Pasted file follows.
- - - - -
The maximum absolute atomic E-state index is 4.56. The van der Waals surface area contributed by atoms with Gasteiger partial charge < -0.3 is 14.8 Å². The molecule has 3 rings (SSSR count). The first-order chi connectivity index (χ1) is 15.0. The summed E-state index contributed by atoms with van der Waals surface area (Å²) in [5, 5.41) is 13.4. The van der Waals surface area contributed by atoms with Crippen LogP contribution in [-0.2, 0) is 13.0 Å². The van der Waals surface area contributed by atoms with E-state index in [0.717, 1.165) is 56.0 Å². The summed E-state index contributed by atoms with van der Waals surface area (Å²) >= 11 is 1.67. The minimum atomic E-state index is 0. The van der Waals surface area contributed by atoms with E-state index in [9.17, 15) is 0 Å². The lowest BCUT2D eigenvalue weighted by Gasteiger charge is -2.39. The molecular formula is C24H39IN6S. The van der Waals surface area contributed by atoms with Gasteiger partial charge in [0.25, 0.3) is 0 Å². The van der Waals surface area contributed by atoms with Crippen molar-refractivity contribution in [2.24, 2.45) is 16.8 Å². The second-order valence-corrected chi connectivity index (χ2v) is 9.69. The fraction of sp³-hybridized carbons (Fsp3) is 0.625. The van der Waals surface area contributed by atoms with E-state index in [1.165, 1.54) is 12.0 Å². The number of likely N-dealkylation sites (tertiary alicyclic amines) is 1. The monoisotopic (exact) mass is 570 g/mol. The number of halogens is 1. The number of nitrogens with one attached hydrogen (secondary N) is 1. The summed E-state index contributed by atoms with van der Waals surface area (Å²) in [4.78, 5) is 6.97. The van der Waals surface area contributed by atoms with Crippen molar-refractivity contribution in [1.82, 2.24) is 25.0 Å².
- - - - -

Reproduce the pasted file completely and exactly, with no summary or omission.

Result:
The maximum absolute atomic E-state index is 4.56. The van der Waals surface area contributed by atoms with Gasteiger partial charge < -0.3 is 14.8 Å². The molecule has 3 rings (SSSR count). The first-order chi connectivity index (χ1) is 15.0. The summed E-state index contributed by atoms with van der Waals surface area (Å²) in [5, 5.41) is 13.4. The van der Waals surface area contributed by atoms with Crippen LogP contribution in [-0.2, 0) is 13.0 Å². The van der Waals surface area contributed by atoms with E-state index in [0.717, 1.165) is 56.0 Å². The summed E-state index contributed by atoms with van der Waals surface area (Å²) >= 11 is 1.67. The minimum atomic E-state index is 0. The van der Waals surface area contributed by atoms with E-state index in [9.17, 15) is 0 Å². The lowest BCUT2D eigenvalue weighted by Gasteiger charge is -2.39. The molecular formula is C24H39IN6S. The van der Waals surface area contributed by atoms with Gasteiger partial charge in [0.25, 0.3) is 0 Å². The van der Waals surface area contributed by atoms with Crippen molar-refractivity contribution in [2.24, 2.45) is 16.8 Å². The second-order valence-corrected chi connectivity index (χ2v) is 9.69. The fraction of sp³-hybridized carbons (Fsp3) is 0.625. The van der Waals surface area contributed by atoms with E-state index in [1.165, 1.54) is 12.0 Å². The number of likely N-dealkylation sites (tertiary alicyclic amines) is 1. The monoisotopic (exact) mass is 570 g/mol. The number of halogens is 1. The number of nitrogens with one attached hydrogen (secondary N) is 1. The summed E-state index contributed by atoms with van der Waals surface area (Å²) in [4.78, 5) is 6.97. The van der Waals surface area contributed by atoms with Crippen molar-refractivity contribution in [1.82, 2.24) is 25.0 Å².